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Horror Reviews - Ninja III: The Domination (1984)

Ninja III: The Domination (1984)

Author: Brett Gallman
Submitted by: Brett Gallman   Date : 2013-06-05 19:36
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Written by: James R. Silke
Directed by: Sam Firstenberg
Starring: Shô Kosugi, Lucinda Dickey, and Jordan Bennett


Reviewed by: Brett Gallman





“For your information Billy, I don't believe in demons, ghosts, spirits, or any of that kind of stuff."


I know what you’re thinking: “Ninja III isn’t a horror movie!” And you’d be right if Cannon’s trilogy capper took the same approach as the previous two films, but Golan and Globus would have none of that. Rather than produce another loosely-connected follow-up featuring Sho Kosugi and vengeful ninjas, they produced another loosely-connected follow-up starring Sho Kosugi and a supernaturally vengeful ninja hellbent on exacting his revenge from beyond the grave, even if he has to possess the body of an innocent aerobics instructor to pull it off. As you can see, we’ve come a long way from Franco Nero resembling either the world’s most intimidating porn star or used car salesman in Enter the Ninja (I still wouldn’t wanna piss him off at any rate).

The Domination starts like most other Cannon extravaganzas: with a rampaging ninja on the warpath. This particular Black Ninja (David Chung) has targeted a scientist for assassination, and, rather than operate in shadows and secrecy, he goes for the less subtle method of attacking his mark on the golf course, which attracts the attention of the local cops. Upon responding to this possible 451 (which I’m dismayed isn’t actually a police code for “Public Ninja Assault”), much of the force is slaughtered by the Black Ninja in a ludicrous sequence filled with outlandish stunts: cars and motorcycles go flying into lakes, the Black Ninja scales a tree and hitches a ride on a helicopter, etc. It’s fitting, then, that he goes out in a blaze of glory when the cops surround him and blow him away—or so they think. Somehow, he survives having an entire artillery pumped into him and manages to disappear; hilariously, no one stops to consider the implausibility of all of this and the police resume their search as if the guy had simply run off.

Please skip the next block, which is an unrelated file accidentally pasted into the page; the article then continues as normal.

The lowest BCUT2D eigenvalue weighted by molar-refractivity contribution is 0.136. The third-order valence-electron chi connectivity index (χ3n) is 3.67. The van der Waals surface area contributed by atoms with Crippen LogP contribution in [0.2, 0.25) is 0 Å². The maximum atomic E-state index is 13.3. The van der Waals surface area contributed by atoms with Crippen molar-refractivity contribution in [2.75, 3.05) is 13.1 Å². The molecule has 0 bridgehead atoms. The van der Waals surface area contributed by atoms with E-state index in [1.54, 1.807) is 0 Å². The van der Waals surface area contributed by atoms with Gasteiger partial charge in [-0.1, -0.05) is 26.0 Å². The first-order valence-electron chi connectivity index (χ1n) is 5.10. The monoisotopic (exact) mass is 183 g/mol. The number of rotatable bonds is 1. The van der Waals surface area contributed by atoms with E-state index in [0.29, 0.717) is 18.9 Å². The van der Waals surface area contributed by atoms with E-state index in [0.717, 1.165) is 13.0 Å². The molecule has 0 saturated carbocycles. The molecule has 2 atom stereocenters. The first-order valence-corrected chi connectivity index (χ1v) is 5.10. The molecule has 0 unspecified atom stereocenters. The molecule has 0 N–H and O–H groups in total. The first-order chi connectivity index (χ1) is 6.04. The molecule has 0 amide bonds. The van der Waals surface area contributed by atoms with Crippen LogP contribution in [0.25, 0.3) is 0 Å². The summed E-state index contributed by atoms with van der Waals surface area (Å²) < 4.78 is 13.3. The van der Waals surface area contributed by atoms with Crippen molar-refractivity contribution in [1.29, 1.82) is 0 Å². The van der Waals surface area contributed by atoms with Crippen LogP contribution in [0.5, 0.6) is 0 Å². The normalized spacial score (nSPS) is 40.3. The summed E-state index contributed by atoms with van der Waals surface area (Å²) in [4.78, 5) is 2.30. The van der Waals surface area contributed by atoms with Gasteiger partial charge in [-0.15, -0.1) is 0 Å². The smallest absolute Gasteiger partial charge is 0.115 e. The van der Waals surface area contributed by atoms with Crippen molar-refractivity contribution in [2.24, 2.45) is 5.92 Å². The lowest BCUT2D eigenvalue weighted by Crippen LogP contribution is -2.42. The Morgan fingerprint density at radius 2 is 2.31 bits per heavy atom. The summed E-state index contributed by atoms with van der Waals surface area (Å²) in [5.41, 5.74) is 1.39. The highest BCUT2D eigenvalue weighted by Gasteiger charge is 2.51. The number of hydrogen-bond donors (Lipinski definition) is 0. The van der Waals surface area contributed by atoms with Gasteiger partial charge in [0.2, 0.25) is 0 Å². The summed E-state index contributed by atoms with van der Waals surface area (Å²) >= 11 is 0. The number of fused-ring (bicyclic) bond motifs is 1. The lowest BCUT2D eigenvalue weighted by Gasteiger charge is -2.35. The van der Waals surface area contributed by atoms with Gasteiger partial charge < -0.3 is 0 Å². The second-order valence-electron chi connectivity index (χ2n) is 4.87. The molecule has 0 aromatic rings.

Anyway, it’s incredible stuff, as the ninja makes short work out of half the police force with a sword, some shuriken, and a blow dart; nevermind why he’s perpetrating all of this violence (the movie never explains his grudge against the scientist—for all we know, he was developing biological weapons and the Black Ninja is a hero)—just know that it’s great by 80s action standards (meaning it’s downright incredible by today’s Hollywood action standards) and that it only represents about fifteen minutes of what the film has to offer. The sequence climaxes when the ninja reemerges from this pursuit on the verge of death; before keeling over, he stumbles upon the aforementioned aerobics worker (Lucinda Dickey) hard at work at her day job as a phone-line maintenance employee, and he mysteriously issues her a sword in order to transfer his soul into her body.

At this point, it should have become obvious that Ninja III is the Jason Goes to Hell of the series, and I can read your mind again if you’re thinking that’s a bad omen. It isn’t because, for one thing, Jason Goes to Hell kind of rules, and that film could have done worse than to rip off the likes of The Hidden and, as it turns out, Ninja III. In this case, The Domination isn’t burdened by any franchise expectations: aside from featuring Kosugi and an ample amount of awesomely violent, jaw-dropping set-pieces and an apparent disdain for believable human interaction, the first two Ninja films have nothing to with each other, so part 3 can go nuts in its attempt to send the franchise out on top. It doesn’t quite accomplish that, as Revenge of the Ninja stands as the peak, but The Domination makes for a pretty nice downslide all the same.